Prop. Cas. Insurers Ass'n of Am. v. Donovan, 13 C 8564

Decision Date03 September 2014
Docket NumberNo. 13 C 8564,13 C 8564
Citation66 F.Supp.3d 1018
PartiesProperty Casualty Insurers Association of America, Plaintiff, v. Shaun Donovan, in his official capacity as Secretary of Housing and Urban Development, and United States Department of Housing and Urban Development, Defendants.
CourtU.S. District Court — Northern District of Illinois

Randolph D. Moss, Brian M. Boynton, Seth P Waxman, Matthew J. Tokson, Lynn Eisenberg, Wilmer Cutler Pickering Hale And Dorr LLP, Washington, DC, Rowe W. Snider, Ashlee Marie Knuckey, Locke Lord LLP, Chicago, IL, for Plaintiff.

Kyle R. Freeny, Daniel Paul Mosteller, U.S. Department Of Justice, Washington, DC, for Defendants.


AMY J. ST. EVE, District Court Judge:

In 2013, the United States Department of Housing and Urban Development (HUD) issued a final rule formalizing its recognition that liability under the Fair Housing Act (“FHA”) may arise from a facially neutral practice that has discriminatory effects on certain groups of people, regardless of whether discriminatory intent exists (the “Disparate Impact Rule”). See Implementation of the Fair Housing Act's Discriminatory Effects Standard, 78 Fed.Reg. 11460 (Feb. 15, 2013) (to be codified at 24 C.F.R. pt. 100). In addition to recognizing the availability of discriminatory effects (i.e., “disparate impact”) liability under the FHA, the Disparate Impact Rule also establishes a three-step burden-shifting approach to deciding disparate impact claims. Plaintiff Property Casualty Insurers Association of America (PCI) argues that HUD's refusal to build exclusions or safe harbors for homeowners insurance into the Disparate Impact Rule violates the McCarran–Ferguson Act and is arbitrary and capricious. PCI asks the Court to invalidate the Rule as it relates to homeowners insurance under the Administrative Procedure Act and to enjoin HUD from applying the Rule to the homeowners insurance industry.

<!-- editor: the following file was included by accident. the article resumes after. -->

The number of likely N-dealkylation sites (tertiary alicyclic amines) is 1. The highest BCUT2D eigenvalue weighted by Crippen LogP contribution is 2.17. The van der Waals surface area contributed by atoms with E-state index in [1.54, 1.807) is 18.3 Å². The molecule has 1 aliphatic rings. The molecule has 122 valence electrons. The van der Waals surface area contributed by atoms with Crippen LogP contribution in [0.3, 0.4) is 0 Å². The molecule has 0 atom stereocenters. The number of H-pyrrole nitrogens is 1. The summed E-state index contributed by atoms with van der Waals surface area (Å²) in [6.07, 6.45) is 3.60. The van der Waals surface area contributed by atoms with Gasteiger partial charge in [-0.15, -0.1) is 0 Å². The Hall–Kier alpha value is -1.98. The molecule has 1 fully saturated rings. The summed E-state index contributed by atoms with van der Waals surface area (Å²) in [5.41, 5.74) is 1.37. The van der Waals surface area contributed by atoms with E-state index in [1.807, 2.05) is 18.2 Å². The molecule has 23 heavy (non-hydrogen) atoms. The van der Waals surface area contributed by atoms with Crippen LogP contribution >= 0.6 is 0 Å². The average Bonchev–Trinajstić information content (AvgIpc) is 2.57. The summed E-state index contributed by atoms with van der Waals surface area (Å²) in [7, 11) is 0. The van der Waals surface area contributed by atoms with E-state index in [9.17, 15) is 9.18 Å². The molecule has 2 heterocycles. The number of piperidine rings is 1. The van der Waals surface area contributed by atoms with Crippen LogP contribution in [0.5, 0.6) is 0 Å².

Before the Court are PCI's motion for summary judgment (R. 20) and Defendants' motion to dismiss or for summary judgment (R. 30). For the following reasons, the Court grants in part and denies in part PCI's motion, and grants in part and denies in part Defendants' motion.


This Administrative Procedure Act case involves the intersection between two important federal policies, the policy of ensuring that regulation of the insurance industry rests primarily with the states and the policy of providing for fair housing throughout the United States, which are reflected in the McCarran–Ferguson Act, 59 Stat. 33 (1945) (codified as amended at 15 U.S.C. §§ 1011, et seq. ), and the Fair Housing Act (“FHA”), Pub.L. No. 90–284, 82 Stat. 81 (1968) (codified as amended at 42 U.S.C. §§ 3601 –19 ), respectively. The Court, therefore, provides a brief overview of these two federal statutes before turning to HUD's Disparate Impact Rule.

I. The McCarran–Ferguson Act